- Gently shake the fully dried blooms or lightly brush off the silica. Once the flowers are dry, you can use them for arrangements, wall hangings, potpourri, field guides, and other creative projects kids dream up.
- Dry the silica gel so you can reuse it. Most silica gel products turn pink when they've absorbed moisture and blue when they're dry enough to use. (Other products remain white.) If your silica turns pink, dry it out by baking it in a 200-degree F oven for several hours until it turns blue (or as directed on the package). Always store silica gel in an airtight container.
Clean, dry, fine sand is one of the oldest, least expensive desiccants available. However, it dries more slowly than other agents and is heavier, which can bruise delicate petals. Follow the same general steps as detailed above. You'll need to use at least 2 inches of sand over and under the flowers. Expect the drying time to be at least 5 to 8 days. Here's a mixture that many gardeners say is more effective than pure sand: 3 parts borax cleaning powder, 2 parts dry “hobby” sand, and a tablespoon of salt per quart of mixture. Is it, indeed, more effective? Challenge your budding scientists to find out!
Other Homemade Concoctions
Because pure borax can burn or bleach delicate flowers, flower dryers often mix it with other substances such as cornmeal or Cream of Wheat. Start with a ratio of 1 part borax to 3 parts of one of the other ingredients. (The more borax, the faster the blooms should dry.) To speed up drying, add 1 tablespoon of salt to each quart of mix. Have students brainstorm other types of readily available materials that might absorb moisture. (Consider kitty litter, perlite, or sawdust.) Next, experiment to find out which ones, alone or in combination, are the best preservatives.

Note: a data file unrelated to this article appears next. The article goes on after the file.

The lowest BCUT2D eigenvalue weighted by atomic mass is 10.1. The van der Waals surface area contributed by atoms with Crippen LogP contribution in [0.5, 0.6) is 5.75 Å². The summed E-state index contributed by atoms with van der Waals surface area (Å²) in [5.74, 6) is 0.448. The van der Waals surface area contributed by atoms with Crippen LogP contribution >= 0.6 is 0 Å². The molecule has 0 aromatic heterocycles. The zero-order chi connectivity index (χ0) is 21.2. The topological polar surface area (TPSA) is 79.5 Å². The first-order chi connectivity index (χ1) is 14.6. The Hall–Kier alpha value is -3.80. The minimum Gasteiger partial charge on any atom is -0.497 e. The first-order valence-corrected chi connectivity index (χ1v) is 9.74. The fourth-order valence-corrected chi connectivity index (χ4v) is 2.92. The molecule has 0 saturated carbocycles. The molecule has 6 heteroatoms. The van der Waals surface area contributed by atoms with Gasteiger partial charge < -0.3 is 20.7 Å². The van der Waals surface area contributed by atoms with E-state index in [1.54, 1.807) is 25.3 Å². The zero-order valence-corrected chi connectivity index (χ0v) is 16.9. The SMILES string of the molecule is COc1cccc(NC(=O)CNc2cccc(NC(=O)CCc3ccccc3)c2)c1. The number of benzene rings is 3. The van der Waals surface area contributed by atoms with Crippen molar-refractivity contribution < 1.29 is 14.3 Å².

Flowers that Preserve Well
Never pick a wildflower that seems to be in short supply in an area or that you know to be endangered.
Note: Many seed heads and pods also dry well and add interest to dried flower creations. Try preserving the seed heads/pods from these plants: baptisia (false indigo), Chinese lantern, love-in-a-mist, oats (and many other types of grasses), money plant, and purple coneflower.
Good for air-drying
- acroclinium, bachelor's button, bells of Ireland, celosia, chive, globe amaranth, immortelle, larkspur, love-in-a-mist, salvia (blue), statice, strawflower
- anise hyssop, astilbe, artemisia, baby's breath, bee balm, chrysanthemum, delphinium, heather, lavender, liatris, sea lavender, rose, tansy, veronica, yarrow
- chives, oregano, rosemary, sage, thyme
- goldenrod, milkweed, pearly everlasting, queen Anne's lace, teasel, thistle
Dry with a desiccant
- aster, calendula, cosmos, dahlia, marigold, pansy, zinnia
- chrysanthemum, coreopsis, dianthus, painted daisy, rose
- blanket flower, wild sunflower, black-eyed Susan